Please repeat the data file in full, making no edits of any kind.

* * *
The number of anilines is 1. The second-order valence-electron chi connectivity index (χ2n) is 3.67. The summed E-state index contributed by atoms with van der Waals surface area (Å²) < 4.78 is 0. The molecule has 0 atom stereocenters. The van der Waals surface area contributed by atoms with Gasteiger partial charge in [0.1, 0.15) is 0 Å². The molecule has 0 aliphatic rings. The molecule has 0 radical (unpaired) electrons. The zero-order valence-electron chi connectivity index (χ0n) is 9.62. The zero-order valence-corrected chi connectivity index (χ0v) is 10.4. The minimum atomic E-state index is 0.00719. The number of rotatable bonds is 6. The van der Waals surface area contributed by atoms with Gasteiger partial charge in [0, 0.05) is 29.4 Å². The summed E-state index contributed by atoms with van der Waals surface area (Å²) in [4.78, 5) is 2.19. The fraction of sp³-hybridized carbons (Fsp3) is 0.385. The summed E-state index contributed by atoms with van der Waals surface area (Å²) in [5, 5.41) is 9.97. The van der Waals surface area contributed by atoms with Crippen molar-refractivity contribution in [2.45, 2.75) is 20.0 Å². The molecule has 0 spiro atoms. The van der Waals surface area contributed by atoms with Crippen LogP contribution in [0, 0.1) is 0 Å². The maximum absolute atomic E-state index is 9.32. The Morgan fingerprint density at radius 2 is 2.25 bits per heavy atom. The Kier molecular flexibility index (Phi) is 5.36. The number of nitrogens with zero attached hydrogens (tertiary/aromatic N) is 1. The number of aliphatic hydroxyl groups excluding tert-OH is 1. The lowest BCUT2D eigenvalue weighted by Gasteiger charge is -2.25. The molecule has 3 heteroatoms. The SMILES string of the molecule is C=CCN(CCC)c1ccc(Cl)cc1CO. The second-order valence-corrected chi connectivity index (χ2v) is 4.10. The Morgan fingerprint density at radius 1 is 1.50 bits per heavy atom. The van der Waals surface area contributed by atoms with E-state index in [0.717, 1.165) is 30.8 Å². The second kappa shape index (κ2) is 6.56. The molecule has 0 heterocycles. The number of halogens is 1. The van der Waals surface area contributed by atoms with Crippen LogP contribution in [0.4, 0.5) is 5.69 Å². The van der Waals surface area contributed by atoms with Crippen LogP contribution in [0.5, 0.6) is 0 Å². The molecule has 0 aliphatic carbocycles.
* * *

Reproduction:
The number of anilines is 1. The second-order valence-electron chi connectivity index (χ2n) is 3.67. The summed E-state index contributed by atoms with van der Waals surface area (Å²) < 4.78 is 0. The molecule has 0 atom stereocenters. The van der Waals surface area contributed by atoms with Gasteiger partial charge in [0.1, 0.15) is 0 Å². The molecule has 0 aliphatic rings. The molecule has 0 radical (unpaired) electrons. The zero-order valence-electron chi connectivity index (χ0n) is 9.62. The zero-order valence-corrected chi connectivity index (χ0v) is 10.4. The minimum atomic E-state index is 0.00719. The number of rotatable bonds is 6. The van der Waals surface area contributed by atoms with Gasteiger partial charge in [0, 0.05) is 29.4 Å². The summed E-state index contributed by atoms with van der Waals surface area (Å²) in [4.78, 5) is 2.19. The fraction of sp³-hybridized carbons (Fsp3) is 0.385. The summed E-state index contributed by atoms with van der Waals surface area (Å²) in [5, 5.41) is 9.97. The van der Waals surface area contributed by atoms with Crippen molar-refractivity contribution in [2.45, 2.75) is 20.0 Å². The molecule has 0 spiro atoms. The van der Waals surface area contributed by atoms with Crippen LogP contribution in [0, 0.1) is 0 Å². The maximum absolute atomic E-state index is 9.32. The Morgan fingerprint density at radius 2 is 2.25 bits per heavy atom. The Kier molecular flexibility index (Phi) is 5.36. The number of nitrogens with zero attached hydrogens (tertiary/aromatic N) is 1. The number of aliphatic hydroxyl groups excluding tert-OH is 1. The lowest BCUT2D eigenvalue weighted by Gasteiger charge is -2.25. The molecule has 3 heteroatoms. The SMILES string of the molecule is C=CCN(CCC)c1ccc(Cl)cc1CO. The second-order valence-corrected chi connectivity index (χ2v) is 4.10. The Morgan fingerprint density at radius 1 is 1.50 bits per heavy atom. The van der Waals surface area contributed by atoms with E-state index in [0.717, 1.165) is 30.8 Å². The second kappa shape index (κ2) is 6.56. The molecule has 0 heterocycles. The number of halogens is 1. The van der Waals surface area contributed by atoms with Crippen LogP contribution in [0.4, 0.5) is 5.69 Å². The van der Waals surface area contributed by atoms with Crippen LogP contribution in [0.5, 0.6) is 0 Å². The molecule has 0 aliphatic carbocycles.